What is clear is that FDI is essential to any coming global recovery. How it does that, what it looks like and how the nature of FDI evolves post-Covid are less certain. We are committed to answering these questions through the means of data analysis and expert insight. Since inception, our publication has also continued to explore the nuances of FDI and the moral dilemmas inherent in cross-border business, and to challenge orthodoxies and assumptions – but we are only just getting started.
Investment Monitor, which has just celebrated its first birthday, is in many ways a product of its time. Born into a climate of lockdowns and remote working, it is produced by a team of journalists, data analysts and product developers who have never assembled in one place; scattered across various countries and churning out content from kitchen tables, spare rooms, children’s nurseries or makeshift desks in bedrooms.
Our content over this past year also reflects the current chaotic and often grim global realities. The top 20 most-read pieces on Investment Monitor to date are not necessarily happy reading; the headlines are a catalogue of decline, shortages, havoc. The disruptive forces of Brexit, Covid and nativist populism have, for good reason, dominated coverage. The combination of the three – the latter two in particular – is blowing apart the frameworks, institutions, supply chains and trade and investment patterns that defined the world of FDI until recently.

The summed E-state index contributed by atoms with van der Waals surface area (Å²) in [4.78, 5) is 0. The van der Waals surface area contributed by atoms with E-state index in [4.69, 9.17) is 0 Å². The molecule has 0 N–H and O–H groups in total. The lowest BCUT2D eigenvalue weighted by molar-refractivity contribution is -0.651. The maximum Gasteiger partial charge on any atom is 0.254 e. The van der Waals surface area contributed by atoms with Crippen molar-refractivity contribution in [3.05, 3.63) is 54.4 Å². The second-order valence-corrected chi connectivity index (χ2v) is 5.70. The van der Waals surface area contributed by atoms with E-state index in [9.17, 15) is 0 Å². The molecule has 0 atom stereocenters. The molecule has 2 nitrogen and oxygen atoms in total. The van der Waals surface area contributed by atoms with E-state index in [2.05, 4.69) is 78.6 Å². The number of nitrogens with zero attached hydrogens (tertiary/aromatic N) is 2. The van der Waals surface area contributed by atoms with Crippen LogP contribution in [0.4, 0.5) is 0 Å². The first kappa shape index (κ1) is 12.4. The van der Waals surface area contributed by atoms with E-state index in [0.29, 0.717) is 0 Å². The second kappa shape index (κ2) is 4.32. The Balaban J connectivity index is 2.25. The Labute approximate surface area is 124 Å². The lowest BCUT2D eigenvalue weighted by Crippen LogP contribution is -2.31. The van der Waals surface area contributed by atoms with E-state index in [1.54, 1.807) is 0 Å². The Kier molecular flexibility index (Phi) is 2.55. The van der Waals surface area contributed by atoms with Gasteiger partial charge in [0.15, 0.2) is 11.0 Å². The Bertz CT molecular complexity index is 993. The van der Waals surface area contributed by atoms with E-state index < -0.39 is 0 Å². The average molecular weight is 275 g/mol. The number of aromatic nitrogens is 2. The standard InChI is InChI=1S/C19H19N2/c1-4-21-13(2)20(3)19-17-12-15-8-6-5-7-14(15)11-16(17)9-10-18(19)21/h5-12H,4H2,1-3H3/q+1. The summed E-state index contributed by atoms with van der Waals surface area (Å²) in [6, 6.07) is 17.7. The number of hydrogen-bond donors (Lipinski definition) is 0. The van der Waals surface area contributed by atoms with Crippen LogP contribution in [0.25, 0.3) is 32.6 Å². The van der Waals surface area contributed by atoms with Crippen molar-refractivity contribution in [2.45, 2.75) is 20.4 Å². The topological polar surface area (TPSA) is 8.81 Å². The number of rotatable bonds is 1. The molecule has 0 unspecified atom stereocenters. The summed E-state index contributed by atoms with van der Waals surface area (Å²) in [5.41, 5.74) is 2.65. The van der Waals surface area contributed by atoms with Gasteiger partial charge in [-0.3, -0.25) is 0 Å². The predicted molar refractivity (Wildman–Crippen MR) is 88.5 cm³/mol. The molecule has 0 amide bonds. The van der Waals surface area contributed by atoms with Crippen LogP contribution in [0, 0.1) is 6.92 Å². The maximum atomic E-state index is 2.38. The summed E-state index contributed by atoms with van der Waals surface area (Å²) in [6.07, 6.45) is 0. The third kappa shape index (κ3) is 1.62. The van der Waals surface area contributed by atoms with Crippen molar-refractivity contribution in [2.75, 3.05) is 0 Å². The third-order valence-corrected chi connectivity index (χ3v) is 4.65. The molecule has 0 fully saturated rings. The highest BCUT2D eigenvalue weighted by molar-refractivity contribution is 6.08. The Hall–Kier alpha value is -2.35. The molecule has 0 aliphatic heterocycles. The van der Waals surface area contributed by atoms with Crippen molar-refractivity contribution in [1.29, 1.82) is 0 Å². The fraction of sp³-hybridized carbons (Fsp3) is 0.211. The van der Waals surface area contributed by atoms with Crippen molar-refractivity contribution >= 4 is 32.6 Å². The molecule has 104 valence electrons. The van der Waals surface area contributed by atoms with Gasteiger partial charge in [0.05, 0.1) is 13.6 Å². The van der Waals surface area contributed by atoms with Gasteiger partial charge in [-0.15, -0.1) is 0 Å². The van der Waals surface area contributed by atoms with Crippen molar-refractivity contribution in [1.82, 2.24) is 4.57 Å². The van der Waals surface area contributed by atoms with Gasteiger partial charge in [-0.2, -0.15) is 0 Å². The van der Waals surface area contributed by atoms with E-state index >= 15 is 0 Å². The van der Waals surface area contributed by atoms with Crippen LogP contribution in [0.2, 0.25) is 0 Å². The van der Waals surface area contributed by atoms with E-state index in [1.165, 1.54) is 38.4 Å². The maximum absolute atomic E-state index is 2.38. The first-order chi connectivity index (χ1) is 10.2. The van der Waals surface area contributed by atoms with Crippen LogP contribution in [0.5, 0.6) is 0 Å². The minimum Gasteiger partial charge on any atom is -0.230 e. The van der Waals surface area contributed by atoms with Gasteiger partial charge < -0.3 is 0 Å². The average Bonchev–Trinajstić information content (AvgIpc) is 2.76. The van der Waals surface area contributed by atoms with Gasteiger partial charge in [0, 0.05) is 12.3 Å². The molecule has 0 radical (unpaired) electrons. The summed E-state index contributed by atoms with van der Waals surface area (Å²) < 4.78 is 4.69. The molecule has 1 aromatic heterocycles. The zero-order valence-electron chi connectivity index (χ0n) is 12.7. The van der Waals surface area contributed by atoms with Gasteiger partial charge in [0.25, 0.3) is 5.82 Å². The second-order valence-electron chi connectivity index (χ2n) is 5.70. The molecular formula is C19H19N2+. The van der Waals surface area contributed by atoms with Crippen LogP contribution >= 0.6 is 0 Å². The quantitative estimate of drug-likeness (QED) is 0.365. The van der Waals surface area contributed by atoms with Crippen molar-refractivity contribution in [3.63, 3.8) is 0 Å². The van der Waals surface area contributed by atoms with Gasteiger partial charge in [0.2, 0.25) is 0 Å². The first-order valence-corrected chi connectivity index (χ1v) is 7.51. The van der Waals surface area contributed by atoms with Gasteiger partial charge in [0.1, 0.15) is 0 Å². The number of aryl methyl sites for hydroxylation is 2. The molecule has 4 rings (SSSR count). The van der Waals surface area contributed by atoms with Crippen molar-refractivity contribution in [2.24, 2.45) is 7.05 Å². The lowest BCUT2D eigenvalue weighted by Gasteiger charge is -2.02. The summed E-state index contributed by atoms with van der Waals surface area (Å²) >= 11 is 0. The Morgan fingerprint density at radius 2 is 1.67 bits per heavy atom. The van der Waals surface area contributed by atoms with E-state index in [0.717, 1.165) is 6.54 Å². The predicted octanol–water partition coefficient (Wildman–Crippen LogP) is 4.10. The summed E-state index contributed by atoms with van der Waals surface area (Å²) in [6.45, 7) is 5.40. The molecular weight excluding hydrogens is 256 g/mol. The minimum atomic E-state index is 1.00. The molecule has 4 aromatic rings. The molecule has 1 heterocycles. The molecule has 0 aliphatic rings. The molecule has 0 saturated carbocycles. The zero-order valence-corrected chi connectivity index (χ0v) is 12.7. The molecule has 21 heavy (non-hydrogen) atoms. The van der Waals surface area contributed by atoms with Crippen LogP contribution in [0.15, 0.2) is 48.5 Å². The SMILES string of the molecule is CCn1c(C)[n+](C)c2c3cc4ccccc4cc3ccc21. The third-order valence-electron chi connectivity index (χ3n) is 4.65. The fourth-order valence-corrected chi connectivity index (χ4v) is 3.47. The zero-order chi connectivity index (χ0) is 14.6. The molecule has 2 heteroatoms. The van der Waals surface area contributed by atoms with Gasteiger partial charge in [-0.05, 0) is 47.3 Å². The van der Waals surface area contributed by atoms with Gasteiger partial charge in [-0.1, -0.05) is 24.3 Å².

Investment Monitor’s foundational mission is to explain how the world is changing for decision makers in charge of global investment and site selection strategies, and to be a comprehensive platform for the necessary information on corporate cross-border expansion. We do this through our analysis and storytelling, but also by creating the tools these business leaders need in order to spot opportunities and trends when it comes to where to invest, as well as us providing them with the assistance they need once they have decided. We are mapping the investment landscape through such resources as our global subsidiaries database and our investment promotional agency listings – but there is much more still to come.
It is evident the global economy is in a period of transition. Some changes will be permanent, some will ebb and flow with time. FDI is both a driver and a reactor to these changes; it is both a force for stability and a force for disruption (or even destruction). As to what the post-pandemic future looks like, there are few certainties and no easy answers. Investment Monitor will keep posing the hard questions, and looking for answers in hard data.
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